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DiCaprio Emulates Gore

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posted on Aug, 21 2007 @ 11:23 AM
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Three-time Academy Award-nominated movie star Leonardo DiCaprio and his filmmaking partners, Nadia Conners and Leila Conners Petersen, have done us a great favor. They have assembled an incredible array of passion and brainpower in their stirring documentary, The 11th Hour, to teach us just about every thing we need to know about the fate of planet Earth -- how bad things are, and what we can do to reverse the effects of humanity's rapid devastation of this planet.

The filmmakers have culled 90 minutes of brilliance from approximately 150 hours of interviews of the best of the best -- the rock stars of ecology, public policy, social critique and visionary philosophy. They have done a magnificent job. The 11th Hour is a first-class overview of the technology, the politics, the consequences of corporate and consumer behavior, and the aspirations and means to fix the mess we humans have created. As DiCaprio says, "We wanted to present the experts and have them carry the narrative of the film ..." which they do extraordinarily well. The film is great-looking as well, as the interviews are interspersed with scenes of contrasting beauty and environmental victimization -- dizzying montages, barren forests, beautiful seas, mudslides and clubbed baby seals, all set against a vast array of consumer images.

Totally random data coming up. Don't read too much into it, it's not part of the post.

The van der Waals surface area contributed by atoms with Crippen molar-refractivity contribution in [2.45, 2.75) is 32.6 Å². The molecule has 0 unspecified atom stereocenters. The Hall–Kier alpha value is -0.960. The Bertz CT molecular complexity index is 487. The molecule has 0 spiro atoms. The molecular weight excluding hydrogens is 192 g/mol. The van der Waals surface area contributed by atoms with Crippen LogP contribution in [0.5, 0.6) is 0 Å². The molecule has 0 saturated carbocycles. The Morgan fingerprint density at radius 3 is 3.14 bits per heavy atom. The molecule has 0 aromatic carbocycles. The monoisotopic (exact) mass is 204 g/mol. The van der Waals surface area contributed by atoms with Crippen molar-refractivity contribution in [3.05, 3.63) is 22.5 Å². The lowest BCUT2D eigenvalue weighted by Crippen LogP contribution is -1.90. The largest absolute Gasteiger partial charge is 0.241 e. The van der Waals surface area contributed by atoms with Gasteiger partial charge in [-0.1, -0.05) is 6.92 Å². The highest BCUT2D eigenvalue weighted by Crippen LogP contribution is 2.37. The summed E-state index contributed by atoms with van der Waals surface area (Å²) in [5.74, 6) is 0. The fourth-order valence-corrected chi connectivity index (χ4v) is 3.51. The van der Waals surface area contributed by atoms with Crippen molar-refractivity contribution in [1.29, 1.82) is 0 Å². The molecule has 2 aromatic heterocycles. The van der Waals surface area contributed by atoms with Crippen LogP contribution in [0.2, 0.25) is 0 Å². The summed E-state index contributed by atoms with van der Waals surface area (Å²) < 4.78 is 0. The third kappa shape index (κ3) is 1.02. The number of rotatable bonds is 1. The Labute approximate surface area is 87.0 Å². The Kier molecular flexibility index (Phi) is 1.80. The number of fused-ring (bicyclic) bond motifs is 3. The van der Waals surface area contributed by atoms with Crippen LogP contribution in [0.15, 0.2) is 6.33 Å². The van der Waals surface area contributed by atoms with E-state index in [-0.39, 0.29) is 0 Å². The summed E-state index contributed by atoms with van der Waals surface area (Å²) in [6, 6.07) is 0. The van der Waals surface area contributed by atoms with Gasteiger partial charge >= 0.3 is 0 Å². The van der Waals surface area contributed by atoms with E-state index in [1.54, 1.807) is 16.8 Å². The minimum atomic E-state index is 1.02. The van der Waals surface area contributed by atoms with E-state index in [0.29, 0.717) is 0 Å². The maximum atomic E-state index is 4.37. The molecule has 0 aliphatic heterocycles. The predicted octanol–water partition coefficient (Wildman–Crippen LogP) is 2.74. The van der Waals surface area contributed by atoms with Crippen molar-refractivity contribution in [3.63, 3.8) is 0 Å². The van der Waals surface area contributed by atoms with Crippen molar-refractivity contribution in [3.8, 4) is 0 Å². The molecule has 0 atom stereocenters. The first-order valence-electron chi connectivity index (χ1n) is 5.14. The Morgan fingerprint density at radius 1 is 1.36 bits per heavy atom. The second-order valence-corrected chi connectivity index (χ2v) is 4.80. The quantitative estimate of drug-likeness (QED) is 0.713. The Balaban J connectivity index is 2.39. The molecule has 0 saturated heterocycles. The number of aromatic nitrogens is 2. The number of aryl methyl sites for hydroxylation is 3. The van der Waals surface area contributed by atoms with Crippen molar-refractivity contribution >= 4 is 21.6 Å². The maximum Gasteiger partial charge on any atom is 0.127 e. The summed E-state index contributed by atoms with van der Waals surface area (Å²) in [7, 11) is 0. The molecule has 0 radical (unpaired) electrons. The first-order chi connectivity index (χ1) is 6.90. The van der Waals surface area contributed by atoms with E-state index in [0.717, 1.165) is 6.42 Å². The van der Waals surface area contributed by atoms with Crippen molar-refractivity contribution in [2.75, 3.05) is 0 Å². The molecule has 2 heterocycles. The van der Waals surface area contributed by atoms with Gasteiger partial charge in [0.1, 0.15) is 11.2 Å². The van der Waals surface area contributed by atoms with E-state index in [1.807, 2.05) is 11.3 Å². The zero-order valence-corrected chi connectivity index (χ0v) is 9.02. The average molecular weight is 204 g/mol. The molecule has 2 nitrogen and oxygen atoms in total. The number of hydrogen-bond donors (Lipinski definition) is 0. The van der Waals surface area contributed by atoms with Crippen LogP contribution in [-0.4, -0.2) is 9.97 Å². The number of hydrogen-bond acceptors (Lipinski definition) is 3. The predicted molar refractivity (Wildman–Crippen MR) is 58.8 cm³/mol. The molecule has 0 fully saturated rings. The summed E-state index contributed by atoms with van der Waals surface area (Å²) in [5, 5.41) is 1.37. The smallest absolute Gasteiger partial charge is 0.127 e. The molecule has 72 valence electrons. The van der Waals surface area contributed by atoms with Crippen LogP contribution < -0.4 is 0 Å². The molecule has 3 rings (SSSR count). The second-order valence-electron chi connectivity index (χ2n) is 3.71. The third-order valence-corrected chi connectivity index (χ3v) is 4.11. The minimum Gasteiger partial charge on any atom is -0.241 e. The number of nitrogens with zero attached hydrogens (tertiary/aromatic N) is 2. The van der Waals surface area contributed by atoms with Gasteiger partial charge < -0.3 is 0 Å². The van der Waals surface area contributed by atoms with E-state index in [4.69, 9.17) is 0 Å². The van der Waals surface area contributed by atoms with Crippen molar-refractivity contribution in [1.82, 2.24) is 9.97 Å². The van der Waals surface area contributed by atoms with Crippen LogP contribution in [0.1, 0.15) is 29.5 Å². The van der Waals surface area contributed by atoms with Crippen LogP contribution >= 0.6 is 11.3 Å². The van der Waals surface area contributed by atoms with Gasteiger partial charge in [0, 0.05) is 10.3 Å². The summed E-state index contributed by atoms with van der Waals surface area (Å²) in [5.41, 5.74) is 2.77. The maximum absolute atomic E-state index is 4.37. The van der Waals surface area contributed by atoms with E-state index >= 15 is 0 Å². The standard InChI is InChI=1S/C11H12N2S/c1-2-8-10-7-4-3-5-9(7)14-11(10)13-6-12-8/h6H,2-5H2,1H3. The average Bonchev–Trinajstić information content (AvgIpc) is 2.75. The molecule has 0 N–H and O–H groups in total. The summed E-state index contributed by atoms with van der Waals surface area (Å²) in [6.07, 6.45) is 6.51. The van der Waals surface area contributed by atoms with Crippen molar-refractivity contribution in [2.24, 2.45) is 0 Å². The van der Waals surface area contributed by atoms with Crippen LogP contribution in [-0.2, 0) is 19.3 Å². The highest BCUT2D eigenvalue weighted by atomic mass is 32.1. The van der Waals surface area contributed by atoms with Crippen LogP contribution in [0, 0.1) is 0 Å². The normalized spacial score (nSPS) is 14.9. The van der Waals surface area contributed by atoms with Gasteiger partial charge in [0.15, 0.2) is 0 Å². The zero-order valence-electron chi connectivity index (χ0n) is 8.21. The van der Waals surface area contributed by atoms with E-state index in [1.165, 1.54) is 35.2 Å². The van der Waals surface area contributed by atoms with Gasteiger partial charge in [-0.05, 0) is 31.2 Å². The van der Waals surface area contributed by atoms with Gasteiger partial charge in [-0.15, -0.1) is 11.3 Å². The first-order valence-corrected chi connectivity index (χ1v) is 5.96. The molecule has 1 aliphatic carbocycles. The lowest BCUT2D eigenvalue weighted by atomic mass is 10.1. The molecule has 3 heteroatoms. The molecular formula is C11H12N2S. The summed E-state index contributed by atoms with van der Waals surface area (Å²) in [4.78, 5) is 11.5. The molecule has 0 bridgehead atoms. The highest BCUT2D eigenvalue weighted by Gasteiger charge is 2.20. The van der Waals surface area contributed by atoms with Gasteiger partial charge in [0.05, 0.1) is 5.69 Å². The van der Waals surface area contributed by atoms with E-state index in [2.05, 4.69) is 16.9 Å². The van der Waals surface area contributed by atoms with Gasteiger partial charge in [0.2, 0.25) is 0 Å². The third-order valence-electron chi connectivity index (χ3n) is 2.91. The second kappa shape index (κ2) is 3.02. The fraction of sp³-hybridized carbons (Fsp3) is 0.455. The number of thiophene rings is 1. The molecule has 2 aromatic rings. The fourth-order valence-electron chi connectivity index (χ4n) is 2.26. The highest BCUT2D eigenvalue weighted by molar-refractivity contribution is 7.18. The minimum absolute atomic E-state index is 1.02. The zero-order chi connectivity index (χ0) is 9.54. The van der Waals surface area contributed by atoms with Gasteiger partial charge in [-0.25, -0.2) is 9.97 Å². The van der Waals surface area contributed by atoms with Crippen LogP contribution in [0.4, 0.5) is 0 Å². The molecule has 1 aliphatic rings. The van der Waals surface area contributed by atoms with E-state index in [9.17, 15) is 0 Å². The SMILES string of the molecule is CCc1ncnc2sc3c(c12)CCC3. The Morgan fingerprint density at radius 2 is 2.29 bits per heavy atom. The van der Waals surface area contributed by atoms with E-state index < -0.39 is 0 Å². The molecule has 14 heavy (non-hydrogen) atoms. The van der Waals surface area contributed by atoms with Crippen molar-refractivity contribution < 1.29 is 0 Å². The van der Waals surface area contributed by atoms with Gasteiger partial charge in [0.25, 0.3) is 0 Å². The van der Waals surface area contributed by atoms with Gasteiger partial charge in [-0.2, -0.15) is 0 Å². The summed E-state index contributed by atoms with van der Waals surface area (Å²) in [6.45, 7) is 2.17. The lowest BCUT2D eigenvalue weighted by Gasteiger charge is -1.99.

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I'd really like to know if this film has any merit, or whether it's the same half truths, lies and propaganda put forth by AIT.

Has Leo been in a lot of high profile movies lately?
Is this an attempt to bolster his career?
Or is he genuinely concerned, and that's why he's promoting this film.

On the surface, it looks like a bit of a fluff job, but the interview also raises some valid points regarding our disposable way of life.

But this may be at odds with DiCaprio's lifestyle, putting him in the same bracket as gore in the "do as I say, not as I do" category of many high profile campaigners.

I've said it before, and I'll say it again - if you're going to talk the talk, make sure you walk the walk.




posted on Aug, 21 2007 @ 03:44 PM
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It is about shock value and making money. We can just consider this to be the climate version of Bowling For Columbine. People don't really care if something is true as long as the message delivers what they want to hear. I believe that to be the sad reality of modern society. We are too wrapped up in our own little worlds to care much about truth or reality.



posted on Aug, 21 2007 @ 03:50 PM
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I think Leo is probably genuinely concerned, in his own simple sort of way. Anyone remember when he got to interview Bill Clinton several years ago (I think it was while Clinton was still in office). Clinton played him like a fiddle (er sexaphone). I remember being very interested at how a person with charisma and intelligence could manipulate a person with just charisma.

[edit on 21-8-2007 by jefwane]



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